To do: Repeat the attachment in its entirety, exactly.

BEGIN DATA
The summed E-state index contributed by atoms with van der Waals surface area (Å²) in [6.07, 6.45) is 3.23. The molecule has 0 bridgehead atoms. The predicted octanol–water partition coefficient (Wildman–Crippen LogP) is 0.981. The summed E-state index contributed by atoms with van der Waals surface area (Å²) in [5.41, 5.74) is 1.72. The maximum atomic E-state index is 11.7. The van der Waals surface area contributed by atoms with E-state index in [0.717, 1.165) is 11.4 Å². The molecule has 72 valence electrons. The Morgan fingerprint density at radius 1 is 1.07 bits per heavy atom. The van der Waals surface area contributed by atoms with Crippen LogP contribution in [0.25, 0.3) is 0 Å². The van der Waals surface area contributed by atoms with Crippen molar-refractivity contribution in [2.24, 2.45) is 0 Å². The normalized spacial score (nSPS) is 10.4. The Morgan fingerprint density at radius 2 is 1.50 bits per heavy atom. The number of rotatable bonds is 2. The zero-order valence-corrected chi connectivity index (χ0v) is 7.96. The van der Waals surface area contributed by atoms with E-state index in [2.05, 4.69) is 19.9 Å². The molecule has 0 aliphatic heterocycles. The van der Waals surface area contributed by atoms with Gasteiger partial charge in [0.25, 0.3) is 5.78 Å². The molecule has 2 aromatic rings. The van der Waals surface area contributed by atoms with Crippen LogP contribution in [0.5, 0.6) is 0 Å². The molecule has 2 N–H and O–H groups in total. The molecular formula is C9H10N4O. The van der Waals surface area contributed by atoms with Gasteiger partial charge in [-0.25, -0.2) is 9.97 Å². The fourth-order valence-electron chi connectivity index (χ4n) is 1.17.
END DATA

The summed E-state index contributed by atoms with van der Waals surface area (Å²) in [6.07, 6.45) is 3.23. The molecule has 0 bridgehead atoms. The predicted octanol–water partition coefficient (Wildman–Crippen LogP) is 0.981. The summed E-state index contributed by atoms with van der Waals surface area (Å²) in [5.41, 5.74) is 1.72. The maximum atomic E-state index is 11.7. The van der Waals surface area contributed by atoms with E-state index in [0.717, 1.165) is 11.4 Å². The molecule has 72 valence electrons. The Morgan fingerprint density at radius 1 is 1.07 bits per heavy atom. The van der Waals surface area contributed by atoms with Crippen LogP contribution in [0.25, 0.3) is 0 Å². The van der Waals surface area contributed by atoms with Crippen molar-refractivity contribution in [2.24, 2.45) is 0 Å². The normalized spacial score (nSPS) is 10.4. The Morgan fingerprint density at radius 2 is 1.50 bits per heavy atom. The number of rotatable bonds is 2. The zero-order valence-corrected chi connectivity index (χ0v) is 7.96. The van der Waals surface area contributed by atoms with E-state index in [2.05, 4.69) is 19.9 Å². The molecule has 0 aliphatic heterocycles. The van der Waals surface area contributed by atoms with Gasteiger partial charge in [0.25, 0.3) is 5.78 Å². The molecule has 2 aromatic rings. The van der Waals surface area contributed by atoms with Crippen LogP contribution in [0.5, 0.6) is 0 Å². The molecule has 2 N–H and O–H groups in total. The molecular formula is C9H10N4O. The van der Waals surface area contributed by atoms with Gasteiger partial charge in [-0.25, -0.2) is 9.97 Å². The fourth-order valence-electron chi connectivity index (χ4n) is 1.17.